Evaluation of a GPS Time and Frequency Reference Receiver as a VLBI Frequency Standard

Tetsuro Kondo1(kondo(AT)nict.go.jp) and Jun Amagai2

1 Kashima Space Research Center
Communications Research Laboratory
893-1 Hirai, Kashima, Ibaraki 314-0012, Japan

2Communications Research Laboratory
4-2-1 Nukui-kita, Koganei, Tokyo 184-8795, Japan

1. Introduction

In recent years a GPS time and frequency reference receiver has shown remarkable progress in performance, and has come to be widely used as a frequency standard supplying highly stable signals (1x10-12/day) at low cost. Although its stability is less than that of H-maser(~1x10-14/day) conventionally used for VLBI, its lower cost is attractive when we consider wide deployment of VLBI and VLBI-like techniques. We have therefore evaluated the performance of the GPS receiver and the possibility of its adoption as a frequency standard in VLBI observations.

2. Method and Results

An HP58503A is one of the GPS receivers commercially sold as a time and frequency reference receiver. It provides 1 pps signals synchronized to UTC within about 100 nsec as well as stable 10 MHz signals. We located two GPS antennas closely to each other; separation between them was only about 7 meters. Two receivers (HP58503A) were connected to the antennas independently. After sufficient running of receivers (3 days) according to the instructions attached with the receiver, we measured the phase difference between 10 MHz signals from two receivers for 6 days starting from June 29, 1997. Analog output from a phase comparator (HP K34-59991A) is converted into digital signals with a sampling period of 1 sec. Digitized data are stored in a notebook PC (Figure 1).

Figure 1. Schematic block diagram of observation system.

Figure 2. Observed phase data for 3 hours. Discontinuities due to a comparator are already removed.

There are 72 discontinuities in raw phase data spanning 6 days due to inherent characteristics of the comparator, i.e., a trip of 360 degree occurs when the phase crosses the 360 or 0 degree boundary. These discontinuities should be removed before further statistical analysis is carried out. Figure 2 shows the observed phase after removal of discontinuity. Small data discontinuities still remain in the data.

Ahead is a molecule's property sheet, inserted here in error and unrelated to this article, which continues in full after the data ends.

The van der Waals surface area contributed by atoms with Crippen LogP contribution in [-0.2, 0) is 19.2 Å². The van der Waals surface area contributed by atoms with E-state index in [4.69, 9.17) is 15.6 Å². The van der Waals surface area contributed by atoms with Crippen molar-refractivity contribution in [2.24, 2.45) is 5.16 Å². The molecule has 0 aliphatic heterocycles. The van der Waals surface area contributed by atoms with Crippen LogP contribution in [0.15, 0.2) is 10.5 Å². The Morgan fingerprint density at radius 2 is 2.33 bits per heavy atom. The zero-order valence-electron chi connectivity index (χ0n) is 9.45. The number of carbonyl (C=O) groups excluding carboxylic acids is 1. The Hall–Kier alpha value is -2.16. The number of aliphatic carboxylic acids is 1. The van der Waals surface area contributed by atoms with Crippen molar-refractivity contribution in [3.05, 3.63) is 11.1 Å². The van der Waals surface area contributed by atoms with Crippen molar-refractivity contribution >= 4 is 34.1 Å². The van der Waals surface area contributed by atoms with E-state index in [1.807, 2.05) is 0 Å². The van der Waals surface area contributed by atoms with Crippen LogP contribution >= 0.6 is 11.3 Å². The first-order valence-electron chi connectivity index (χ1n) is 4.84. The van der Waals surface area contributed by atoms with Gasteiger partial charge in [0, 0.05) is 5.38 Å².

The Allan variance is a good measure for evaluating stability of reference signals. We calculated the Allan variance at an averaging time tau from the phase data at 10 MHz as follows,


where phi(tk) is the phase at time tk and nu0 is the frequency at which the phase measurement is made (=10 MHz). We divide phase data into 24 sets of 6 hour spans. Figure 3 shows the Allan variances calculated for each phase data set. The results show stability of better than 10-11 for an averaging time range less than 1000 sec. This is almost the same performance expected from specifications of the receiver. Scatter on the plots seen for time range less than 1000 sec is attributed to small discontinuities still left in the phase data as mentioned before. System noise level is sometimes larger than the receiver performance for the time range less than 10 sec. However we can say that it reaches the level described as typical characteristics in the specifications of the receiver, i.e., ~2x10-12 at 10 sec.

Figure 3. Root Allan variance calculated for 24 sets of phase data. Each data set spans 6 hours. Measuring system noise lebel is represented by symbol "X".

Next we evaluate coherence loss when this frequency standard is applied to S (2.2 GHz) and X (8.8 GHz) band observations. Using measured phase data, coherence after N sec integration is calculated as follows,